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rapid7blogMargaret WeiRAPID7BLOG:9324B8EFB60FE52AC2836CAC0F0A3DF2
HistoryNov 04, 2021 - 1:30 p.m.

Building Threat-Informed Defenses: Rapid7 Experts Share Their Thoughts on MITRE ATT&CK

Margaret Wei

Building Threat-Informed Defenses: Rapid7 Experts Share Their Thoughts on MITRE ATT&CK

MITRE ATT&CK is considered by practitioners and the analyst community to be the most comprehensive framework of cybersecurity attacks and mitigation techniques available today. MITRE helps the security industry speak the same language and stick to a well-known, common framework.

To get more details on MITRE’s ATT&CK Matrix for Enterprise and its impact, I spoke with 3 members of Rapid7’s Managed Detection and Response team who have firsthand experience working with this framework every day — read our conversation below!

Laying some groundwork here, what are your thoughts on the MITRE ATT&CK framework?

John Fenninger, Manager of Rapid7’s Detection and Response Services, kicked us off by sharing his perspective:

“MITRE ATT&CK is an incredibly valuable framework for both vendors and customers. From things like compliance to more immediate needs like investigating an ongoing attack, MITRE makes it easy to see specific techniques that customers may not have heard of and helps think of tactical moves customers can protect against. With InsightIDR specifically, we align our detections to MITRE to give both our MDR SOC analysts and customers visibility into how far along a threat is on the ATT&CK chain."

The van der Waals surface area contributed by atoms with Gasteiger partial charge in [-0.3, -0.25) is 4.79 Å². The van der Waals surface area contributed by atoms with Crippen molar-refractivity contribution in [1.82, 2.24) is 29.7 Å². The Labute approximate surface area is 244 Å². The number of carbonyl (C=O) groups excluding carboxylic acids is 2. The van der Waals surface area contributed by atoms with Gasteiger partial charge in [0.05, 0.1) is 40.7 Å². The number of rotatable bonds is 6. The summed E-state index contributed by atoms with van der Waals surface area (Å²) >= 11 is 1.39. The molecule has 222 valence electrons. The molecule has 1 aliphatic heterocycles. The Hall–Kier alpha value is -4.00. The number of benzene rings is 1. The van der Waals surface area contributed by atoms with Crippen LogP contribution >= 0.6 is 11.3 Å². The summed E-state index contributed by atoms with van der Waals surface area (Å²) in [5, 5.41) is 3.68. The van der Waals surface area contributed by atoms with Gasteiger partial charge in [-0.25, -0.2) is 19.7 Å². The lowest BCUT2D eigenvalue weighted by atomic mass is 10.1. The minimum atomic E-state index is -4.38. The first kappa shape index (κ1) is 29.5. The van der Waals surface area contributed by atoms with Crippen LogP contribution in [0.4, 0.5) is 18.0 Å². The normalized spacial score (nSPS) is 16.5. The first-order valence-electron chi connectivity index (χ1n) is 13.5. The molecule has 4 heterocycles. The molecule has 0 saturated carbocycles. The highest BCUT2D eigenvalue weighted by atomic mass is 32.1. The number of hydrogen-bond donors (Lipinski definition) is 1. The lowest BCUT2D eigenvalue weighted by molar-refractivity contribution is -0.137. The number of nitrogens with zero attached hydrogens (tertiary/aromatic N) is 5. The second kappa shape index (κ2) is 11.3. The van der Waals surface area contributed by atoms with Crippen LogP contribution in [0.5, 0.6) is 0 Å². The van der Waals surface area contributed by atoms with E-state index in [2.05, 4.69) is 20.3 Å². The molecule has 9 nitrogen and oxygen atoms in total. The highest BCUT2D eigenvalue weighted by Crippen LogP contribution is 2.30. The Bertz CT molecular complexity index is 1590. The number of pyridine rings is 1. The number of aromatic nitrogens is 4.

> Rapid7 is not only a consumer of the MITRE ATT&CK Framework but an active contributor as well — in 2020, Rapid7 Incident Response Consultant Ted Samuels made a contribution to MITRE around group policy objects for discovery that is now in the latest version of the ATT&CK framework.

Can you share your perspective on how the MITRE framework is used, and by who?

When it comes to leveraging the MITRE ATT&CK framework, there are 2 key audiences to consider, says Rapid7’s Senior Detection & Response Analyst, Vidya Tambe:

“There are 2 main categories of users — people who write detections and people who do the analysis of the detections, and the MITRE framework is important for both. From the analyst side, we want to know what stage of attack each alert is at, and based on where the alert falls, we know how critical an incident is. With MITRE, we can track how an attacker got to where they are and what kind of escalations they did — overall, it helps us back-track to see what they were able to compromise.

“From the detection writing standpoint, we want to stop attacks before they get too far into someone’s environment. Attacker techniques are always evolving, and while we aim to write detections for all the phases, a primary focus is to try and write detections early on to stop attackers as early in the ATT&CK chain as possible.”

What advice do you have for security teams when it comes to leveraging the MITRE framework to drive successful detection and response?